1. I think that everyone who gets married does so with those intentions. The problem as I see it after 25 years of studying this, is that the majority of couples who get divorced should never have gotten married in the first place. When I talk to couples who have been married for 30 years and want out, its clear to me that they were headed for trouble from Day 1. They never knew what questions to ask, never knew how to recognize "red flags" never discussed important issues beforehand and primarily they didn't know themselves. For most of them they were "in love with love" or this "ideal" that Douthat proposes, and here are some of the comments I have heard: "I married her because she was italian and I could bring her home to my mother;" "he made a good living and could support a family;" "we found the right condo that we could afford;" "my parents wanted grandchildren;" and (I hear this a lot) "all my girlfriends (or sisters) had gotten married so I thought it was time." I think that Douthat's view of marriage is naive and very unrealistic, and sets up an ideal that few have ever achieved, and has created misery for many who have genuinely tried to live up to that. On a personal level, when my parents were divorced after thirty years and I was a grown man my mother told me that when she knelt on the altar with my father when she was 21 she knew that she was making a mistake but went through with it because she thought that's what was expected of her. So this is far more complex than Douthat would have us believe. I have known only two couples in my lifetime who to all appearances came close to meeting Douthat's ideal: my aunt and uncle who were married for almost 50 years when he died 8 years ago. Interestingly, each of their two children have been married and divorced twice. The other couple I know are good friends who married in 1997 both over the age of 50, his second marriage, her third. With all due respect, what he's talking about is straight out of Chick Lit.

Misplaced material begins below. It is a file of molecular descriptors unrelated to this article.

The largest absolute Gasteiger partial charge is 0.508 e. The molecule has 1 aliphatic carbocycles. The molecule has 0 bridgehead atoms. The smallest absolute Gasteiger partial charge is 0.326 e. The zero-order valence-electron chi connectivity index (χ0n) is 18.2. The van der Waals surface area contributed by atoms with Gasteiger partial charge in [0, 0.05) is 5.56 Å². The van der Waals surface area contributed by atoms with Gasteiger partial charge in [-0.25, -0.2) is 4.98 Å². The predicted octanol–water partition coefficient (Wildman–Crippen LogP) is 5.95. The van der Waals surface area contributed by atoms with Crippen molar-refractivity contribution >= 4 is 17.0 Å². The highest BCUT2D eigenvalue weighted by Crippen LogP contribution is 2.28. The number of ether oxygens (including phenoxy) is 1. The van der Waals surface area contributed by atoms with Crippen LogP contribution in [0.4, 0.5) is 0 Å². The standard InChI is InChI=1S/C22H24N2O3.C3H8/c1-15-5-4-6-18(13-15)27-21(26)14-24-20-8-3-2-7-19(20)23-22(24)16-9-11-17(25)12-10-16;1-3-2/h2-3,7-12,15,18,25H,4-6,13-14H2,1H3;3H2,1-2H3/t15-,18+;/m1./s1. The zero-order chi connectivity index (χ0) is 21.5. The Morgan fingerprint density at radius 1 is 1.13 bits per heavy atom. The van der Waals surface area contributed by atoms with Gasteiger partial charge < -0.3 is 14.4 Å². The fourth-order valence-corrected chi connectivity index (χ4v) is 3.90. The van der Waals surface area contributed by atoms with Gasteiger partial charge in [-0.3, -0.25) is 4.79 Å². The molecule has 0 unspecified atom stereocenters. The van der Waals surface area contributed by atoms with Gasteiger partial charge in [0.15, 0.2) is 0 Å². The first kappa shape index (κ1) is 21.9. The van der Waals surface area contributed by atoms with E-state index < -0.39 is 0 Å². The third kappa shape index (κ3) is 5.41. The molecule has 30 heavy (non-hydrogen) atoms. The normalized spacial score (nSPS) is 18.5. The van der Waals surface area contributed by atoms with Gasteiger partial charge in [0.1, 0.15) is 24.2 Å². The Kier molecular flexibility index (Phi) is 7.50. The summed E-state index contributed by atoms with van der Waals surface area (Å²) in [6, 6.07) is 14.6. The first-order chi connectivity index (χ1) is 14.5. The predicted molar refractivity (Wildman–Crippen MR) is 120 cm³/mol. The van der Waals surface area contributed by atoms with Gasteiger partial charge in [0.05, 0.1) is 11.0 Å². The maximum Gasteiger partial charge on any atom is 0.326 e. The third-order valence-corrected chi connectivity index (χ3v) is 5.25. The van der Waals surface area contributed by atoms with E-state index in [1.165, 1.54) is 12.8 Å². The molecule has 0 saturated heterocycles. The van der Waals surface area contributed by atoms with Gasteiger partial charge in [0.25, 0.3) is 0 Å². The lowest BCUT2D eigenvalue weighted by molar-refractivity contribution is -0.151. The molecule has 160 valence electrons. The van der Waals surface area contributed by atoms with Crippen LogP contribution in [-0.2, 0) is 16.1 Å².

2. You know, this got me thinking about something I've thought about before. That is, what messages parents send their children about what to look for when choosing a mate. Many--maybe most--parents of daughters want them to marry "up" -- find someone who will "take care of them" and, while it might be crass, who can really argue with the intentions behind that? They don't want to have to worry about their daughters once they get married, or worse, have them move back in with them with grandchildren in tow. I rarely hear of parents talking about love or committment, maybe they're more concerned with practical realities, especially today, of struggling to raise a family. On the other hand, some people are attracted to others precisely because they're not the kind of person their parents would approve of. I know of at least one situation where a white girl married a black man, and I don't think its a coincidence that her parents railed against black people all the while she was growing up. These "messages"--subliminal or overt--are rarely recognized by adult children when they're in that situation, its not until many years later after the marriage has fallen apart, if they look back and reflect does it become apparent to them. And it doesn't matter how long they've been married, it can be 5-10-20 or 30 years.